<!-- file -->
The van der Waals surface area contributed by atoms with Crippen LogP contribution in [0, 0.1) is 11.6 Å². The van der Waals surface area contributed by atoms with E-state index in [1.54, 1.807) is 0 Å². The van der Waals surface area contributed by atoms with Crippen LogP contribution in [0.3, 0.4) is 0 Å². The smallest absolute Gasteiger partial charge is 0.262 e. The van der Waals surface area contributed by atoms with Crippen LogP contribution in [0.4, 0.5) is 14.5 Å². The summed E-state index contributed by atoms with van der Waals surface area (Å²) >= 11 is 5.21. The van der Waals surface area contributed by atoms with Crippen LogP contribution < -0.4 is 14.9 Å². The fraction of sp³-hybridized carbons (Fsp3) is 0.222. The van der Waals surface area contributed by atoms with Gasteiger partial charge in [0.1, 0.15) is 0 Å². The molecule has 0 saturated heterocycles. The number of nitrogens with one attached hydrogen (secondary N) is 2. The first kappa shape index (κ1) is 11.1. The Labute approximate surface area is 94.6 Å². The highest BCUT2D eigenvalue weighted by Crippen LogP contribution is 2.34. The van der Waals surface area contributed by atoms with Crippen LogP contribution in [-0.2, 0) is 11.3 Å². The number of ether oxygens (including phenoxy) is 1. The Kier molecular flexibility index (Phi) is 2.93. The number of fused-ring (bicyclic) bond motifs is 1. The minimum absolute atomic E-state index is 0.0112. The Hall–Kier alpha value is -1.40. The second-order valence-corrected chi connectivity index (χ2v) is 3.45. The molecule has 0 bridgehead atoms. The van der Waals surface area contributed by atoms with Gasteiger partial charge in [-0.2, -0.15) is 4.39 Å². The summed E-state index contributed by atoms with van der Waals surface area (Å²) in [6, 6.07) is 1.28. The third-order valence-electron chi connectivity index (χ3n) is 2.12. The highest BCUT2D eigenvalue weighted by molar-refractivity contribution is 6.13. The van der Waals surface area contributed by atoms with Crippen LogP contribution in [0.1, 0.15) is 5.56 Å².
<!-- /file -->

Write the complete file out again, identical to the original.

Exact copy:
The van der Waals surface area contributed by atoms with Crippen LogP contribution in [0, 0.1) is 11.6 Å². The van der Waals surface area contributed by atoms with E-state index in [1.54, 1.807) is 0 Å². The van der Waals surface area contributed by atoms with Crippen LogP contribution in [0.3, 0.4) is 0 Å². The smallest absolute Gasteiger partial charge is 0.262 e. The van der Waals surface area contributed by atoms with Crippen LogP contribution in [0.4, 0.5) is 14.5 Å². The summed E-state index contributed by atoms with van der Waals surface area (Å²) >= 11 is 5.21. The van der Waals surface area contributed by atoms with Crippen LogP contribution < -0.4 is 14.9 Å². The fraction of sp³-hybridized carbons (Fsp3) is 0.222. The van der Waals surface area contributed by atoms with Gasteiger partial charge in [0.1, 0.15) is 0 Å². The molecule has 0 saturated heterocycles. The number of nitrogens with one attached hydrogen (secondary N) is 2. The first kappa shape index (κ1) is 11.1. The Labute approximate surface area is 94.6 Å². The highest BCUT2D eigenvalue weighted by Crippen LogP contribution is 2.34. The van der Waals surface area contributed by atoms with Crippen LogP contribution in [-0.2, 0) is 11.3 Å². The number of ether oxygens (including phenoxy) is 1. The Kier molecular flexibility index (Phi) is 2.93. The number of fused-ring (bicyclic) bond motifs is 1. The minimum absolute atomic E-state index is 0.0112. The Hall–Kier alpha value is -1.40. The second-order valence-corrected chi connectivity index (χ2v) is 3.45. The molecule has 0 bridgehead atoms. The van der Waals surface area contributed by atoms with Gasteiger partial charge in [-0.2, -0.15) is 4.39 Å². The summed E-state index contributed by atoms with van der Waals surface area (Å²) in [6, 6.07) is 1.28. The third-order valence-electron chi connectivity index (χ3n) is 2.12. The highest BCUT2D eigenvalue weighted by molar-refractivity contribution is 6.13. The van der Waals surface area contributed by atoms with Crippen LogP contribution in [0.1, 0.15) is 5.56 Å².